Do Toxins Cause Metabolic Syndrome?
According to the CDC’s (Centers for Disease Control) National Diabetes Statistics Report for 2020 34.2 million people, or 10.5% of the U.S. population, have diabetes. From 1938 to 2008, the number of people in the world with diabetes increased seven-fold. We know that diet, exercise, and lifestyle are factors when it comes to your risk of diabetes. But some researches cannot explain the dramatic rise in cases.
Ten years ago, Dr. Mark Hyman, President of the Institute for Functional Medicine, argued:
“The increasing burden of environmental toxins, including persistent organic pollutants and heavy metals, can no longer be ignored as a key etiologic factor in the epidemic of obesity and diabetes, or what should be called “diabesity,” the continuum of metabolic dysfunction mild insulin resistance to end-stage diabetes.” (1).
Today, rates of metabolic syndrome (a cluster of conditions that occur together, increasing your risk of heart disease, stroke and type 2 diabetes) continue to rise. In this article, we will investigate the suggestion that environmental toxins are to blame.
Toxins and the Rise of Metabolic Syndrome
The way toxins are linked to increases in metabolic syndrome is through their interference with glucose and cholesterol metabolism (which also induces insulin resistance). Along with this interference, toxins can induce obesity and insulin resistance through multiple other mechanisms, including:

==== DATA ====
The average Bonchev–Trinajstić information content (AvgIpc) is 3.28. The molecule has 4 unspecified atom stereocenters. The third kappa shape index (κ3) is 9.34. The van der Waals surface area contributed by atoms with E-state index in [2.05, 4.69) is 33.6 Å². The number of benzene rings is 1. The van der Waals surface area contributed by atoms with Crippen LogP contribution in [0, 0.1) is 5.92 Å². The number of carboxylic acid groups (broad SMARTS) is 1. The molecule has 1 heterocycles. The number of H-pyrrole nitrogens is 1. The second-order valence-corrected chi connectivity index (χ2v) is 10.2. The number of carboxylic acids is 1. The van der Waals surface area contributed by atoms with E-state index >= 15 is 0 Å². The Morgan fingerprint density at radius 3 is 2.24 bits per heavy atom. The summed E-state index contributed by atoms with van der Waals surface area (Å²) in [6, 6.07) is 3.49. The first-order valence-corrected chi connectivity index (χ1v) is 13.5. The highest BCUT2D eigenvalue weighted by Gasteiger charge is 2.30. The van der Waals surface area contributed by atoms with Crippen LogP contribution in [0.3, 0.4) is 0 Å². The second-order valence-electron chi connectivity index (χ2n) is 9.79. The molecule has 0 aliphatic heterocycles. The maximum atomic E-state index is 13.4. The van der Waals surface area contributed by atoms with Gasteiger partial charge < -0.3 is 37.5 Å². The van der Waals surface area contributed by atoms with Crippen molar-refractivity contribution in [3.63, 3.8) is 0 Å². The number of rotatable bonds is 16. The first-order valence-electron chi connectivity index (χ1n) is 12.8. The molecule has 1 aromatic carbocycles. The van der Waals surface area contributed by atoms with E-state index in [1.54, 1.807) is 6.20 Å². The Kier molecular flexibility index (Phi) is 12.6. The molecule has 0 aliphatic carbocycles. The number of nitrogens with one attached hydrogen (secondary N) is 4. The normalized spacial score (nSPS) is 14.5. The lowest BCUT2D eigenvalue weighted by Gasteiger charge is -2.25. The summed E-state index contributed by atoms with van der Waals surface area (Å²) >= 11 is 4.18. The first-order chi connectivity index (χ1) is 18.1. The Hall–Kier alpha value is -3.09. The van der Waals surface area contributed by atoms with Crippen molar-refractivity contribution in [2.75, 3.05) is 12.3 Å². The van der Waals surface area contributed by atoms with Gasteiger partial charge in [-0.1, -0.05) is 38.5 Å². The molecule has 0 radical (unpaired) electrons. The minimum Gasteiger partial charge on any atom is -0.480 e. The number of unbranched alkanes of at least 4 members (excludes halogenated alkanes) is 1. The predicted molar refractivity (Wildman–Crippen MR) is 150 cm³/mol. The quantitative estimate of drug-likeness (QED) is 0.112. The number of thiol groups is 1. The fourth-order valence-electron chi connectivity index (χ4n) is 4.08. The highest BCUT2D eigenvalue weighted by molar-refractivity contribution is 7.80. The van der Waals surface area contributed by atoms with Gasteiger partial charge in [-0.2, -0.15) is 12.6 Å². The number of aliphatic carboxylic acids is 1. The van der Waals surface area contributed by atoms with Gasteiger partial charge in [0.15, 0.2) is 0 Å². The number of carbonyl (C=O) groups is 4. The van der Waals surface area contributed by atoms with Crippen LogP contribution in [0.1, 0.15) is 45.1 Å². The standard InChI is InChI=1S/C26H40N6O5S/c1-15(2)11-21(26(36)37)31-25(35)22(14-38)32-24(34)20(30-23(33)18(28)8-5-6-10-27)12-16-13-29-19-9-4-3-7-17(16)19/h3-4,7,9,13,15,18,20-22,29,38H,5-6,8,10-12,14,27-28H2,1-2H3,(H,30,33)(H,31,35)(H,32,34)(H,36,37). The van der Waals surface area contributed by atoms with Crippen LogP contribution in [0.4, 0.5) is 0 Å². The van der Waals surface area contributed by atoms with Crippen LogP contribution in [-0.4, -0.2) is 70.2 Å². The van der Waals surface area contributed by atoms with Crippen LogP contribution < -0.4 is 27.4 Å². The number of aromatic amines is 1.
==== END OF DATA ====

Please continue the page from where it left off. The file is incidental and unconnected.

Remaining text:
- oxidative stress
- mitochondrial injury
- altered thyroid metabolism
- interaction with the gut microbiota
- impairment of central appetite regulation
- disruption of circadian rhythms
Some researchers have suggested that toxins may cause metabolic syndrome by linking the rise to the increasing prevalence of obesity in babies. Diet and lifestyle factors cannot be attributed to infants, but the average newborn has been shown to have 287 chemicals chemicals in the umbilical cord blood, 217 of which are neurotoxic (2). The chemicals these infants are exposed to include pesticides, phthalates, bisphenol A, flame retardants, and heavy metals such as mercury, lead, and arsenic. These chemicals have a broad range of negative effects on human biology (3). They are neurotoxic, carcinogenic, diabetogenic, and have researchers looking for links to the rise in metabolic syndrome.
More recently, a 2018 study of farmers in Thailand, found that the occurrence of diabetes among them was associated with exposure to certain pesticides. The evidence linking toxins to metabolic syndrome continues to compile along with the rising rates of disease. It is up to you as a consumer and a arbiter of your own health to recognize these links and do what you can to minimize your risk.
How Concerned Should You be About Toxins Causing Metabolic Syndrome?
The fact is that we live in a toxic world. We are exposed to many different pollutants, pesticides, chemicals, heavy metals, and other environmental toxins every single day. And while our bodies are equipped with a detoxification system of its own, our exposure to these toxins can negatively affect these natural systems and processes. If you wish to learn if your exposure to toxins is affecting your health, we highly suggest having diagnostic lab work at a functional medicine specialist’s office like Tringali Vibrant Health. If your lab results do show a high level of toxins, it is important that you work closely with a functional medicine practitioner to help detoxify these substances from your body.
However, here at Tringali Vibrant Health, we always suggest a healthy diet and lifestyle, which can help to reduce exposure to toxic agents. We also highly suggest supporting your detoxification pathways with IV therapy, infrared saunas, HOCATT Ozone Sauna, exercise, supplements, and a healthy nutritional regimen.
Schedule a consult or diagnostic lab work at Tringali Vibrant Health today: 561-283-1166.
Elizabeth Tringali, PA-C
Founder of Tringali Vibrant Health
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